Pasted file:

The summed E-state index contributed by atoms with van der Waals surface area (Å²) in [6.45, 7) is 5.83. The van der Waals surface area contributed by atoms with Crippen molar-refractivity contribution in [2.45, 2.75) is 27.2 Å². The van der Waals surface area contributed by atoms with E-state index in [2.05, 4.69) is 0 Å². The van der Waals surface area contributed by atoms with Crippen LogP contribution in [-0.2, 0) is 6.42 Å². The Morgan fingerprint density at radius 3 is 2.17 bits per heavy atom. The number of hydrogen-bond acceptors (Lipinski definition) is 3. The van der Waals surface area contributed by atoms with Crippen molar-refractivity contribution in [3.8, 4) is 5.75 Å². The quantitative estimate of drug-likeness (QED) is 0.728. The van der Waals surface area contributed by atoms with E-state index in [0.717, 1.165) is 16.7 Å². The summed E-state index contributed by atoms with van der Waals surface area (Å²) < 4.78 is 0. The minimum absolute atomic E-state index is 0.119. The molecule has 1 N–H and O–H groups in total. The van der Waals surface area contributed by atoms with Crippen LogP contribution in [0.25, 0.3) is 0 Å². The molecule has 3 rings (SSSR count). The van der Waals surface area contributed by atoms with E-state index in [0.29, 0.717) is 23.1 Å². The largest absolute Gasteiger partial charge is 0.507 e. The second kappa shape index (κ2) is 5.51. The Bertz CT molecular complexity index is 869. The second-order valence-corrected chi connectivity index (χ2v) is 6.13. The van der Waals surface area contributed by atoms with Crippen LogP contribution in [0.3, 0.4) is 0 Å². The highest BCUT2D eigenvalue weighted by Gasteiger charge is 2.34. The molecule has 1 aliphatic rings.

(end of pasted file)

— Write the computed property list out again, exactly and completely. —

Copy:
The summed E-state index contributed by atoms with van der Waals surface area (Å²) in [6.45, 7) is 5.83. The van der Waals surface area contributed by atoms with Crippen molar-refractivity contribution in [2.45, 2.75) is 27.2 Å². The van der Waals surface area contributed by atoms with E-state index in [2.05, 4.69) is 0 Å². The van der Waals surface area contributed by atoms with Crippen LogP contribution in [-0.2, 0) is 6.42 Å². The Morgan fingerprint density at radius 3 is 2.17 bits per heavy atom. The number of hydrogen-bond acceptors (Lipinski definition) is 3. The van der Waals surface area contributed by atoms with Crippen molar-refractivity contribution in [3.8, 4) is 5.75 Å². The quantitative estimate of drug-likeness (QED) is 0.728. The van der Waals surface area contributed by atoms with E-state index in [0.717, 1.165) is 16.7 Å². The summed E-state index contributed by atoms with van der Waals surface area (Å²) < 4.78 is 0. The minimum absolute atomic E-state index is 0.119. The molecule has 1 N–H and O–H groups in total. The van der Waals surface area contributed by atoms with Crippen LogP contribution in [0.25, 0.3) is 0 Å². The molecule has 3 rings (SSSR count). The van der Waals surface area contributed by atoms with E-state index in [0.29, 0.717) is 23.1 Å². The largest absolute Gasteiger partial charge is 0.507 e. The second kappa shape index (κ2) is 5.51. The Bertz CT molecular complexity index is 869. The second-order valence-corrected chi connectivity index (χ2v) is 6.13. The van der Waals surface area contributed by atoms with Crippen LogP contribution in [0.3, 0.4) is 0 Å². The highest BCUT2D eigenvalue weighted by Gasteiger charge is 2.34. The molecule has 1 aliphatic rings.